Study Abroad

An international exchange and studying abroad has many benefits. Functioning in a different environment could change your musical development in important ways. You could even choose to focus your exchange on certain aspects of your studies, for example directions of study that you cannot pursue at your home institution. An exchange will give you the opportunity to gain more insight into the international music field and the flexibility that is needed from you as a musician. This will be to your benefit, since the music profession is nowadays becoming more and more international. You will not only discover more about the world, but also about yourself. That is a challenge that strengthens your self-confidence, widens cross-cultural insight, shapes your goals, and positively influences your future. An exchange is also a good method to develop your network of personal and professional contacts.

ERASMUS

 
  1. What is ERASMUS?
  2. Who can participate in ERASMUS?
  3. How do I participate in ERASMUS and where do I go?
  4. What kind of rights and obligations do I have as an ERASMUS exchange student?
  5. Are there any deadlines I need to respect?
  6. Can I apply for an ERASMUS grant? How?
  7. How much is the ERASMUS grant?
  8. Can I get an ERASMUS grant even if I am receiving a grant or a loan in my home country?
  9. Can I receive a grant for studying abroad in countries not covered by the ERASMUS programme?
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1. What is ERASMUS?

ERASMUS is the Higher Education section of the European Community action programme called “Lifelong Learning Programme” in the field of education. ERASMUS is a EU funded programme, which contains a wide range of measures designed to support the European activities of higher education institutions, including mobility and exchange of their students and teaching staff. The programme is open to the 27 Member States of the European Union, to the three EEA countries (Iceland, Liechtenstein and Norway) and to Turkey.

2. Who can participate in ERASMUS?

To participate in the ERASMUS programme, you must fulfil the following conditions:
  • You are a student and enrolled in a formal programme of study at higher education level leading to a degree or a diploma (including doctoral level) in one of the participating countries.
  • You are a citizen of one of the participating countries (or are recognised as having an official status of refugee or stateless person or permanent resident).
  • You have completed at least the first year of you institution studies.
  • Your institution is participating in the ERASMUS programme, namely has been awarded a ERASMUS University Charter.

3. How do I participate in ERASMUS and where do I go?

You have to contact your international office/coordinator to find out if you can study at selected partner institutions of your home institution in one of the thirty participating countries. There are a certain amount of places and grants available at each host institution which are given to the students mainly after a selection test organized by your home institution.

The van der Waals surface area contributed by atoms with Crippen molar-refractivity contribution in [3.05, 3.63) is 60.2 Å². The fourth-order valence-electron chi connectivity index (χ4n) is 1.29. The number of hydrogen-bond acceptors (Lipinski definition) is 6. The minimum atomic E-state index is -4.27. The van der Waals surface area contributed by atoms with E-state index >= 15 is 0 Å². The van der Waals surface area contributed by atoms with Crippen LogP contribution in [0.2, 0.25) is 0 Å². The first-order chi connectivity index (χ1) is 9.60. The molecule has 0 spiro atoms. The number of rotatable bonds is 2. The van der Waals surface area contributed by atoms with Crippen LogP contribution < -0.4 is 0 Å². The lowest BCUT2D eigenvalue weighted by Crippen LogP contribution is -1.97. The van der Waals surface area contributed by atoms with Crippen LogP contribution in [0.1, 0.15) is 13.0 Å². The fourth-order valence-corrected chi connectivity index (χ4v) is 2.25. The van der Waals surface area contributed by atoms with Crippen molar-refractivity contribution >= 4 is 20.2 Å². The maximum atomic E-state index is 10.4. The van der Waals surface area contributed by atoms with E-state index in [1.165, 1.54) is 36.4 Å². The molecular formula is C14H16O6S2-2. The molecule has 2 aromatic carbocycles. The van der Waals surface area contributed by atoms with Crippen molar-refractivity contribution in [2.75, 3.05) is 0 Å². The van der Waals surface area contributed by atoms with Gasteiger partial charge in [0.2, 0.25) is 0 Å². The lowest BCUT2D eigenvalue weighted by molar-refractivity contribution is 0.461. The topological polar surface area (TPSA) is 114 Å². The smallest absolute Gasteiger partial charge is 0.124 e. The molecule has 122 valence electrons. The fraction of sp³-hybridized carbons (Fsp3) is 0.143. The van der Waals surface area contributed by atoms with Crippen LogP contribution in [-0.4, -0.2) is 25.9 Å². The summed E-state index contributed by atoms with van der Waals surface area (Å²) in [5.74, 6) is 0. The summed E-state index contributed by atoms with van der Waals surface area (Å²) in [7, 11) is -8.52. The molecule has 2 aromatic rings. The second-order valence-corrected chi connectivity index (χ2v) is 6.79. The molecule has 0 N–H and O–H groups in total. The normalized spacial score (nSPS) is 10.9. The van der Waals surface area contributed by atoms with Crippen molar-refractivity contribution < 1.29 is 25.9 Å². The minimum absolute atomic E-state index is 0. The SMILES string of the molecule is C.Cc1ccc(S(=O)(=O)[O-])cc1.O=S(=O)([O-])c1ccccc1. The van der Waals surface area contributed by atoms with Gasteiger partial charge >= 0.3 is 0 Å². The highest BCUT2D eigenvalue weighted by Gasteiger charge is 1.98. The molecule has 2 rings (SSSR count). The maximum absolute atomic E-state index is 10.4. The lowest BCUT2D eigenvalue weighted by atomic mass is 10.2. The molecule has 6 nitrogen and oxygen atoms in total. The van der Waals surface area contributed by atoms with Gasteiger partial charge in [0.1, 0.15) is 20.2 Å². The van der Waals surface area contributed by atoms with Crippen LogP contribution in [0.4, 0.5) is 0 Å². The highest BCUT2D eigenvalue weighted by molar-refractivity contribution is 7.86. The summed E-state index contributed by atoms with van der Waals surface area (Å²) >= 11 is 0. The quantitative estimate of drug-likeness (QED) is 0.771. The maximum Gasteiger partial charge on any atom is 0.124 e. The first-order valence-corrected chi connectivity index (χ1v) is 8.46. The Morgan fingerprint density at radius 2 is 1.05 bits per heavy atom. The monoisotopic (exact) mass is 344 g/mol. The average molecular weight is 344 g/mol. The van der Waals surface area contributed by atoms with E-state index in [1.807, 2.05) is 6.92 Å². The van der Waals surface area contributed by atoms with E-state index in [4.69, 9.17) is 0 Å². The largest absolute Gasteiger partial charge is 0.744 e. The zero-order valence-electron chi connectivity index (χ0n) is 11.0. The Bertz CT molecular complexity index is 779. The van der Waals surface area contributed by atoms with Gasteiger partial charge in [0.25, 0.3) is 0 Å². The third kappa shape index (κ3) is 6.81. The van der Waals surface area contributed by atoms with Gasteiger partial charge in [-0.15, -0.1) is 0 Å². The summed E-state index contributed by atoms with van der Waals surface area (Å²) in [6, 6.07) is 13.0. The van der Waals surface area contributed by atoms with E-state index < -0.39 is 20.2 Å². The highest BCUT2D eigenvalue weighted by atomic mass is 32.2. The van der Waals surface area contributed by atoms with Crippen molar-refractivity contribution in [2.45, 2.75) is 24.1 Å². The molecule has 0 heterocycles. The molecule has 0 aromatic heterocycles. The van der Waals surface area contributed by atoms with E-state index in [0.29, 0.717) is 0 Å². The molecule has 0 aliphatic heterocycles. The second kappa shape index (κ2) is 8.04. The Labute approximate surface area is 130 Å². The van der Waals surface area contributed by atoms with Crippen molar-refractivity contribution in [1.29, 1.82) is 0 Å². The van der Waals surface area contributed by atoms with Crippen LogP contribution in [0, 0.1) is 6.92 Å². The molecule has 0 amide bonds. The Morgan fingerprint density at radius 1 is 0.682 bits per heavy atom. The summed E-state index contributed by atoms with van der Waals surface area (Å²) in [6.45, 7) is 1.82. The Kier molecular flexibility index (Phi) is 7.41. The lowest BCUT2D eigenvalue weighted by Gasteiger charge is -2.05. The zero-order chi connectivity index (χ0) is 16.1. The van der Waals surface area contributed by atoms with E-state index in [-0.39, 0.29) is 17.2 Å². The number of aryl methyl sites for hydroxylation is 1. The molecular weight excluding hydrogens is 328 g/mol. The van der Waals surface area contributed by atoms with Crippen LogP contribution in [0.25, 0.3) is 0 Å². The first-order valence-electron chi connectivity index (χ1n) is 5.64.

4. What kind of rights and obligations do I have as an ERASMUS exchange student?

All your rights, as well as your obligations, as an ERASMUS student are written down in the ERASMUS Student Charter, which is given to you before leaving for your study period abroad. The ERASMUS Student Charter outlines the basic entitlements of the ERASMUS students, such as free tuition and full recognition of studies abroad. The Charter also specifies the main obligations of ERASMUS students, providing them with an overview of their duties in respect to both their home and host universities. 

5. Are there any deadlines I need to respect?

There is no single deadline for Erasmus applications, because each institution organises its selection procedure independently. Enquire at your institution concerning its application deadlines.

6. Can I apply for an ERASMUS grant? How?

ERASMUS provides mobility grants to many thousands of students. These grants are intended to help students cover the extra costs that come with studying abroad, such as travel expenses, language preparation costs, and higher general costs of living in the host country. The ERASMUS grant covers the period of study abroad (from the three months to a full academic year). The application procedure for an ERASMUS grant varies from country to country. Contact the international relations office of your home institution about the grant application.

7. How much is the ERASMUS grant?

The awarded amount varies significantly from country to country. In any case, don’t expect a full scholarship. The ERASMUS grant is intended as a contribution towards covering the difference in living expenses abroad. It can be combined with additional funds provided by the institution, by the member state or by the other public or private bodies.

8. Can I get an ERASMUS grant even if I am receiving a grant or a loan in my home country?

If you are entitled to a national grant or loan for study at home, you will normally continue to be entitled to it during your ERASMUS study period abroad.

9.  Can I receive a grant for studying abroad in countries not covered by the ERASMUS programme?

There are some possibilities (bilateral exchange programmes, CEEPUS, NORDPLUS, private grants). You can study abroad in the countries of South-East Europe (Albania, Bosnia and Herzegovina, Croatia, the Former Yugoslav Republic of Macedonia and the Former Republic of Yugoslavia), the new Independent States of the former Soviet Union (Armenia, Azerbaijan, Belarus, Georgia, Kazakhstan, Kyrgyzstan, Moldova, Tajikistan, the Russian Federation, Turkmenistan, Ukraine and Uzbekistan) and Mongolia with the TEMPUS programme.